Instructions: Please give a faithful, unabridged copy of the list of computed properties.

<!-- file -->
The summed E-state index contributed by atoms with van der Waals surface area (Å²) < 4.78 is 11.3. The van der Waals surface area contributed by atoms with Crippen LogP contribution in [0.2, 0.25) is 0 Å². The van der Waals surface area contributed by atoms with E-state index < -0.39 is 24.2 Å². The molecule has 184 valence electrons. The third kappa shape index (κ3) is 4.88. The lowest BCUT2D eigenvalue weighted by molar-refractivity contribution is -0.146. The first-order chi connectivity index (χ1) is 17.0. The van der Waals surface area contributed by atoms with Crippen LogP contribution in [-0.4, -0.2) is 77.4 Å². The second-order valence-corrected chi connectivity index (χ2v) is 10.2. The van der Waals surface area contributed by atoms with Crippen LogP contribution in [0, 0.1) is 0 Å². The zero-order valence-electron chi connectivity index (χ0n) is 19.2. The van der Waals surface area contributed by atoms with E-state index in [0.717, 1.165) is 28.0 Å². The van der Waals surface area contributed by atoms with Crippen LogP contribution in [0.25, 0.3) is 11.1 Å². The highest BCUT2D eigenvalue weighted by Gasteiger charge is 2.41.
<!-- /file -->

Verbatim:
The summed E-state index contributed by atoms with van der Waals surface area (Å²) < 4.78 is 11.3. The van der Waals surface area contributed by atoms with Crippen LogP contribution in [0.2, 0.25) is 0 Å². The van der Waals surface area contributed by atoms with E-state index < -0.39 is 24.2 Å². The molecule has 184 valence electrons. The third kappa shape index (κ3) is 4.88. The lowest BCUT2D eigenvalue weighted by molar-refractivity contribution is -0.146. The first-order chi connectivity index (χ1) is 17.0. The van der Waals surface area contributed by atoms with Crippen LogP contribution in [-0.4, -0.2) is 77.4 Å². The second-order valence-corrected chi connectivity index (χ2v) is 10.2. The van der Waals surface area contributed by atoms with Crippen LogP contribution in [0, 0.1) is 0 Å². The zero-order valence-electron chi connectivity index (χ0n) is 19.2. The van der Waals surface area contributed by atoms with E-state index in [0.717, 1.165) is 28.0 Å². The van der Waals surface area contributed by atoms with Crippen LogP contribution in [0.25, 0.3) is 11.1 Å². The highest BCUT2D eigenvalue weighted by Gasteiger charge is 2.41.